Freddie Gray was the Black American man killed by police in Baltimore last year that led to riots.
The medical examiner ruled the death of Freddie Gray a homicide, yet the judge could find no guilt in three of the six police officers that came before him, not even in the commanding officer.
Last week Marilyn Mosby dropped charges against the remaining three officers:
“As a mother – as a mother – the decision not to proceed on these trials, these remaining trials, is agonizing. However, as a chief prosecutor elected by the citizens of Baltimore, I must consider the dismal likelihood of conviction at this point.”
Lt Gene Ryan, president of the police union:
“justice has been done”
Mosby, now no longer under orders from the judge to remain silent, saw it differently:
“There was a reluctance and an obvious bias that was consistently exemplified not by the entire Baltimore police department, but by individuals within the Baltimore Police department at every stage of the investigation. Which became blatantly apparent in the subsequent trials. Although commissioner Davis was and has been extremely accommodating, there were:
- individual police officers that were witnesses to the case, yet were part of the investigative team.
- Interrogations that were conducted without asking the most poignant questions.
- Lead detectives that were completely uncooperative and started a counter investigation to disprove the state’s case by:
- not executing search warrants pertaining to text messages among the police officers involved in the case,
- creating videos to disprove the state’s case without our knowledge,
- creating notes that were drafted after the case was launched to contradict the medical examiner’s conclusions,
- turning these notes over to defence attorneys months prior to turning them over to the state, and yet doing it in the middle of trial.”
In short, she found herself dependent on a police cover-up.
“We do not believe Freddie Gray killed himself, we stand by the medical examiner’s determination that Freddie Gray’s death was a homicide. However, after much thought and prayer it has become clear to me that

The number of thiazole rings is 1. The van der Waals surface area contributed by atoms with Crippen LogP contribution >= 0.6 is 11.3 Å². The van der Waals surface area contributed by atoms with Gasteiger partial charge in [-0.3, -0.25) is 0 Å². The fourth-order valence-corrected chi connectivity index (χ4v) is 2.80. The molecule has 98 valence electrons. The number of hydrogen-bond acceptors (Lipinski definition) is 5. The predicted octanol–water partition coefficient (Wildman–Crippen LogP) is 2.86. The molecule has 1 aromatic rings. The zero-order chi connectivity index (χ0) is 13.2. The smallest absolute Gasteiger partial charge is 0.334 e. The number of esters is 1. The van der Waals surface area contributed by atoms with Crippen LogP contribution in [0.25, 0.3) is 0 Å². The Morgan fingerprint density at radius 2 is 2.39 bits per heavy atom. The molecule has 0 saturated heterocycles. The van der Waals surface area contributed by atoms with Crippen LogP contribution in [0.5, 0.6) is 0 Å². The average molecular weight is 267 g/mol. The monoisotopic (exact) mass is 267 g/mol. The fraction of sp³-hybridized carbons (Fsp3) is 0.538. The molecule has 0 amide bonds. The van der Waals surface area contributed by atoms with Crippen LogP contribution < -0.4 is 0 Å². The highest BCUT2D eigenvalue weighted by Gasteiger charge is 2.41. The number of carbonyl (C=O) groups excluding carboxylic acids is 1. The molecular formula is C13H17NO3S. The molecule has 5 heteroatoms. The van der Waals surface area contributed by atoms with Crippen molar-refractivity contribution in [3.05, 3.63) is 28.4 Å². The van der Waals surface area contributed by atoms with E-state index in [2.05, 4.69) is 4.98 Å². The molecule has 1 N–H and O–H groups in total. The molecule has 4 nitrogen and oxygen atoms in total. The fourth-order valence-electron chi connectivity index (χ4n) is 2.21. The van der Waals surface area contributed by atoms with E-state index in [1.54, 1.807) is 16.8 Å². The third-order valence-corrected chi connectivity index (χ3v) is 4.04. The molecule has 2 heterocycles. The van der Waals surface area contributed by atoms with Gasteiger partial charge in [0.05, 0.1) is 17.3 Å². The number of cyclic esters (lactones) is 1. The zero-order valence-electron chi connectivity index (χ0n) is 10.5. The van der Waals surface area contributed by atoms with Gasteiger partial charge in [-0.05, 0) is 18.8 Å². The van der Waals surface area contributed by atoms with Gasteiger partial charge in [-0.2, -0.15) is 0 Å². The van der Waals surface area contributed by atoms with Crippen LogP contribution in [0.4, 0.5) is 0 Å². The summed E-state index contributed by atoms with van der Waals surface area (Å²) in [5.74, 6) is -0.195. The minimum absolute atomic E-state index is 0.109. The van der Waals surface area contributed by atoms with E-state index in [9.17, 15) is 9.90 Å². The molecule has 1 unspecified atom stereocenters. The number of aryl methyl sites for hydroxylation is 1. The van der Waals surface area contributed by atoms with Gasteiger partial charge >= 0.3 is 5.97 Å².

- without being able to work with an independent investigatory agency at the very start,
- without having a say in the election of whether our case is to proceed in front of a judge or a jury,
- without communal oversight on policing in this community,
- without reforms in the criminal justice system,
we could try this case a hundred times, and cases just like it, and we would still end up with the same result.”
All was not in vain: everyone got to see how broken the system is: police officers rarely face public trial. And the case led to reforms in the Baltimore police, like body cameras, cameras in all police vans, medical attention when requested, a no-excuse policy on seat-belting, etc.
Mosby remains unbowed:
“We will fight for a fair and equitable justice system for all. So that whatever happened to Freddie Gray never happens to another person in this community again.”
– Abagond, 2016.
- Mosby’s full remarks: video (14 minutes, said with emotion), transcript.
- Freddie Gray
- Marilyn Mosby
- Baltimore police:
- grand jury – where most police brutality cases are undermined. Mosby got past this stage.